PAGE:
Ideas Worth Stealing: Vermont town meetings

    On March 29

    On March 29

    Every year, on the first Tuesday in March, Vermonters gather for Town Meeting. 

    Every year, on the first Tuesday in March, Vermonters gather for Town Meeting. In New England “town meeting” is not a catchall term for public meetings or input sessions or sitdowns with politicians who might get a little folksy; town meeting denotes a structured gathering. And in Vermont, it effectively means 242 separate citizen legislative bodies are called into session (Vermont’s nine cities are not governed by town meeting).

    In fire halls and school auditoriums across the state, residents gather to hear from the selectboard — a town’s executive body — and vote on issues of governance and finance. Individuals ask questions, make speeches, and amend items on the agenda. Then they vote, and those votes are binding. The meeting often lasts all day, usually broken up with a much-anticipated potluck lunch.

    “There’s a lot of graciousness that needs to happen in public engagement,” said Susan Clark, a town meeting moderator and author of two books about local and deliberative democracy. “We understand that you’re a person and not just a democraton.”

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    Town Meeting is a rare example of direct democracy, Clark said.

    “Most of the time when we’re asked to engage with government, we are being asked to elect people to do our governing for us.”

    Though the initiatives and referendum system in some western states, and jury duty also qualify as direct democracy, Clark says the former is a comparatively blunt instrument.

    “[That] gives you a vocabulary of two words: yes or no,” she said. “And that’s really limiting.”

    Direct democracy tends to get a lot of credit for being a “pure” expression of the will of the people, said Robert Williams, constitutional law professor at Rutgers University School of Law. However, he says, it too often favors the majority and drowns out dissenting opinions.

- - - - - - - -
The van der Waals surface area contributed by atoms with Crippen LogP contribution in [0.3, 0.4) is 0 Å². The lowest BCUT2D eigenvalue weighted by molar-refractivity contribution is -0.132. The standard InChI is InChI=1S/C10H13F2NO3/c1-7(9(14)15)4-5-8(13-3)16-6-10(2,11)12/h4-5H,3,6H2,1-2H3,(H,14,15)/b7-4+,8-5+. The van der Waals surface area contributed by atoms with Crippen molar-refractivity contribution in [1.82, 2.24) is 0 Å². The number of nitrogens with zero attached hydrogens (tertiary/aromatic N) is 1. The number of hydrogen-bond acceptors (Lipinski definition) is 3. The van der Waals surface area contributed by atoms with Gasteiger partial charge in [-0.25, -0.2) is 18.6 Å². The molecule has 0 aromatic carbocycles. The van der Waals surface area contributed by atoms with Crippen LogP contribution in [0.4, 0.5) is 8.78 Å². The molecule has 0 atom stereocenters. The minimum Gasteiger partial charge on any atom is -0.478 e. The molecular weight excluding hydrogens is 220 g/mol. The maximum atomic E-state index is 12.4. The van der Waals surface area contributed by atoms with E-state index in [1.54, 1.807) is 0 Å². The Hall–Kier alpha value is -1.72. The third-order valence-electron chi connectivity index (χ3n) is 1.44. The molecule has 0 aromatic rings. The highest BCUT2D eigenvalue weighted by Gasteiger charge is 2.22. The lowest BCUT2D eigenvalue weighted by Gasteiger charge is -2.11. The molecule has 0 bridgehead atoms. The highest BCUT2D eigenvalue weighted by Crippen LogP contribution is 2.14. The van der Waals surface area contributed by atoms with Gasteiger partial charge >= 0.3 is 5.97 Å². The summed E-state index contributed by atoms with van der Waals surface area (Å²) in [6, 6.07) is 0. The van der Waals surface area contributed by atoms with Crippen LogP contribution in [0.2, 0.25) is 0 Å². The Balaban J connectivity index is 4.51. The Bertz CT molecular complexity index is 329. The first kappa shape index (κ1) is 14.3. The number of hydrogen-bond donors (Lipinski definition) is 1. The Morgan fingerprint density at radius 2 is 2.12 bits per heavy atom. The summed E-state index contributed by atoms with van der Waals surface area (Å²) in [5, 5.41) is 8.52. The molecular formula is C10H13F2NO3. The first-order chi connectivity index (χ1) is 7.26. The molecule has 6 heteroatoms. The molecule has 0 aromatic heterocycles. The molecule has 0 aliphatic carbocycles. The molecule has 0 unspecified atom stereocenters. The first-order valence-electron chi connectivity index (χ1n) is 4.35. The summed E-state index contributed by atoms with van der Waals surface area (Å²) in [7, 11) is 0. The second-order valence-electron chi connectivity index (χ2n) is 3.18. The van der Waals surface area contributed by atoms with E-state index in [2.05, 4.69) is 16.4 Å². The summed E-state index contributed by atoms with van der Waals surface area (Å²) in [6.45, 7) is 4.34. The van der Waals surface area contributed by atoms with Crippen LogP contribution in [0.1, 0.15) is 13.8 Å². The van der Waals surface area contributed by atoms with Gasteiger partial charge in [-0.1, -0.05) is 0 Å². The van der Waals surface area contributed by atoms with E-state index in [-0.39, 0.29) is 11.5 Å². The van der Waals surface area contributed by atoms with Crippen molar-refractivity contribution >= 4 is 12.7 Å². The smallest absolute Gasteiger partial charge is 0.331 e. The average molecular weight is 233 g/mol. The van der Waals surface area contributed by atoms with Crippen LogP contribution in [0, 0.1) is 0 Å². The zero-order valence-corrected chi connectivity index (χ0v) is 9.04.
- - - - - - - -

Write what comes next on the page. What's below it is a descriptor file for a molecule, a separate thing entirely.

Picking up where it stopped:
Pa. had its own interesting form of government

    Pennsylvania may look aloof compared to the please-pass-the-pie familiarity of Vermont, but in the infancy of its statehood, Pennsylvania flirted with a more direct model of governance than any of the other colonies were willing to entertain. Its 1776 constitution provided for a unicameral legislature with no checks. There was no strong executive and no independent judiciary. The only real oversight was an audit every seven years by the taxpayers.

    “The idea of a government that doesn’t have [checks and balances] is kind of dangerous,” Williams said.

    The “mobocracy” (as Benjamin Rush called it) created by the Pennsylvania government informed the structure of the federal constitution — by being exactly what Pa. wasn’t. But with the addition of one more adjective, direct democracy doesn’t have to be all or nothing, yes or no, said Clark: Enter direct deliberative democracy.

    Direct deliberative democracy

    At its core, direct deliberative democracy engages people in a discussion around an issue. They share ideas, opinions, and experiences, and then there’s an action. In Vermont, that action takes the form of a binding vote, but in other places it could be recommendations to city council.

    “The most important thing is that two-way communication builds a sense that government is a we and not a they,” said Clark.

    While about 625,000 people live in Vermont, Pennsylvania’s population is 20 times that. Could we gather together once a year for a rousing bout of self-governance? Could it work?

    “Absolutely! As long as you’re realistic about scale and modify the model,” said Clark. “It turns out that size matters.” More than 2,500 people and per capita participation starts to decline. So Clark suggested something called a representative town meeting, in which 150 members are elected to, you guessed it, represent the larger community.

    But say you wanted the larger community, all of it, every last voting-age citizen, to sit around large tables in a gym and figure it out together.

    “There’s nothing intrinsically prohibitive about having a day, maybe a Saturday, for citizens [of an entire state] to go to their local communities,” said Robert Cavalier, director of the Program for Deliberative Democracy at Carnegie Mellon University. “But the structure of those events would be labor-intensive,” he said. Instead of an in-gathering of 12 million, Cavalier suggests using the tools of deliberative democracy to convene people on specific issues at the neighborhood level. Pittsburgh has already used deliberative community forums to select a new police chief, examine affordable housing, and present the 2016 capital budget.

    That’s the beautiful thing about deliberative democracy, says Clark: it doesn’t have to be written into the municipal code to become part of a community’s civic life. And it builds a dynamic, responsive democracy, she said, because it makes room for people.

    “It’s really not about my truth winning out over your truth, it’s not A versus B. It’s let’s co-create C.”

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